What does it consist of , and what is its function?
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The outer layer of the heart is termed the pericardium and is composed of two layers. What are these layers called and what are they composed of ?
From where do the coronary arteries originate?
What is the function of the coronary arteries ?
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Explain what happens to the coronary arteries in coronary heart disease
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The cardiac cycle is controlled by specialized conducting tissue in the heart. In the box below explain how this system works in controlling the rhythmical contraction and relaxation of the heart muscle.
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1. A gene is a length of DNA
2. Identical Twins have the same genes
3. Tongue rolling is genetic you can either do it or you can’t.
4. There are 23 Chromosomes in a gene
5. The severity of genetic diseases decreases as they are passed through generations
6. There are 46 chromosomes in all normal cells except gametes (sex cells) which have 23 chromosomes
7. Everyone has a “DNA FINGERPRINT” which can be used to identify people i.e. crime.
8. DNA can be affected by exposure to radiation
9. There are 46 genes in every living cell
10. If two recessive genes for an illness are inherited, you are likely to get the illness.
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1. Who was the first physician to put forth an explanation for the idea of hereditary traits?
2. What are the names given to Mendel’s Laws of Inheritance?
3. What is a gamete?
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4. The male carries the traits for Blue and Brown eyes and the female carries the trait for Green eyes only what possible traits might the children of these parents carry?
5. What is a haploid cell?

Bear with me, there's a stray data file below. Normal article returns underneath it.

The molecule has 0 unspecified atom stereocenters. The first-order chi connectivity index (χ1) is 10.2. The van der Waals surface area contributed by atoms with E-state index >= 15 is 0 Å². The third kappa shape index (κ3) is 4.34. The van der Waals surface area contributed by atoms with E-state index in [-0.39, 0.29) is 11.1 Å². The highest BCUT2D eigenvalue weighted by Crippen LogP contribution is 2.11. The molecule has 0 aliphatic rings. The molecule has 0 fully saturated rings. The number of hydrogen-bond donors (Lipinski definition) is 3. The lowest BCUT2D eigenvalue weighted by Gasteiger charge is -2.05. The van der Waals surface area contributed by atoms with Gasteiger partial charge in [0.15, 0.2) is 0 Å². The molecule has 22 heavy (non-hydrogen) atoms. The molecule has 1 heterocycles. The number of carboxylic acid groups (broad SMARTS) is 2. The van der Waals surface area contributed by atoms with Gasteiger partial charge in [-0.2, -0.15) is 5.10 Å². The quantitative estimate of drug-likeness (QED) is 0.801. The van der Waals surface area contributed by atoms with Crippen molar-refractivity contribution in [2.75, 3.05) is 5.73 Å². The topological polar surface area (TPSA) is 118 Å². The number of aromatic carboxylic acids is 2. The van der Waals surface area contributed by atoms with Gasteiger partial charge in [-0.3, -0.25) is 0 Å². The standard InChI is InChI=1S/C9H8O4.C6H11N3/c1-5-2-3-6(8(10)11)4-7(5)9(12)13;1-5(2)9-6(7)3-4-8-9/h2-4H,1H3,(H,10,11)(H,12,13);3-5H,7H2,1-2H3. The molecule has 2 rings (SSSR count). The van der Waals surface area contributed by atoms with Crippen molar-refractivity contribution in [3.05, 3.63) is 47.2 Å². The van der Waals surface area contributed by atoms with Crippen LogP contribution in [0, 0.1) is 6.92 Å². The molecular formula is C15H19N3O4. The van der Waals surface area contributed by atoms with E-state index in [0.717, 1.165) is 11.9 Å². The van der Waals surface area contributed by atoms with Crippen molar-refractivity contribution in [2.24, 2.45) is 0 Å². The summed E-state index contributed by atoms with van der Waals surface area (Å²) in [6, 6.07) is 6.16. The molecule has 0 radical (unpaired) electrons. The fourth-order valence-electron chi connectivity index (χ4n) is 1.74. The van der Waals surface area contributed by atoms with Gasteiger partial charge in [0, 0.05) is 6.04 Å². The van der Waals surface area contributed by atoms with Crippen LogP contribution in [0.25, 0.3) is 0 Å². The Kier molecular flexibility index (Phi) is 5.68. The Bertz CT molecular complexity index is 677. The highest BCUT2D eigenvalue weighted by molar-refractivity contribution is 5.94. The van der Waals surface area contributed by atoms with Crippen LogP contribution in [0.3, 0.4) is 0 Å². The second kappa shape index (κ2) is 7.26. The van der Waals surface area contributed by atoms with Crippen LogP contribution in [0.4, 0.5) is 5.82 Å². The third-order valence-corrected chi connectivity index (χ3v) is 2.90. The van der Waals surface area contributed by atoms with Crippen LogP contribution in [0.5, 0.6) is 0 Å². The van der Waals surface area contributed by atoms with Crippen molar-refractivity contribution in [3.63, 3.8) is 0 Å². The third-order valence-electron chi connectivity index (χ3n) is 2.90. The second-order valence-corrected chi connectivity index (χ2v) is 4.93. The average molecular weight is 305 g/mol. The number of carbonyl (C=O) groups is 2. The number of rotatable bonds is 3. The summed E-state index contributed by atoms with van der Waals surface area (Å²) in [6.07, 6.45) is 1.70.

6. What is a zygote ?
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7. What is an allele?
8. What do we mean by the term homologous?
9. What do we mean by the term heterozygous?
10. What do we mean by the term homozygous?
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11. What is meant by the term “phenotype”?
12. Explain the process of mitosis.
13. Explain the process of meiosis
14. What is a telomere?
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15. What would happen to a chromosome with no telomeres?
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Briefly outline the structure and function of compact bone
Briefly outline the structure and function of cancellous bone
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Give a brief description of each type of bone and where they may be found
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Describe the function of each of the different types of bone cells
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Provide a very brief description of each type of joint
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Give examples of where you might find these joints
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1. What are the functions of bones?
2. What are bones composed of?
3. What do osteoblasts and osteoclasts do?
4. What are the three categories of joints
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Explain how these muscles differ from each other
Where in the body would you find examples of each?
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A muscle that primarily produces a movement is called an agonist; a muscle that opposes the movement is called an antagonist.
Explain how these muscles work in relation to movement of the knee joint during walking.
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We know that red blood cells are responsible for
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1. In your own words describe why haemoglobin is important.
2. What would happen if somebody had an iron deficiency
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3. What is iron deficiency called?
4. What are the normal haemoglobin levels for a) a male and b) a female?
5. What method does a nurse use to consider a patients’s level of oxygen saturation? How does this work?
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Fill in the missing words - Type your answers in the box provided at the bottom of this page. Please add these in the format A-1 B-2 C-3 and so on.
...A... include neutrophils, basophils and eosinophils.
Agranulocytes include ...B... and ...C....
The most common white blood cell is the ...D....
...E... may be caused by acute infection.
...F... defend against parasitic infestations.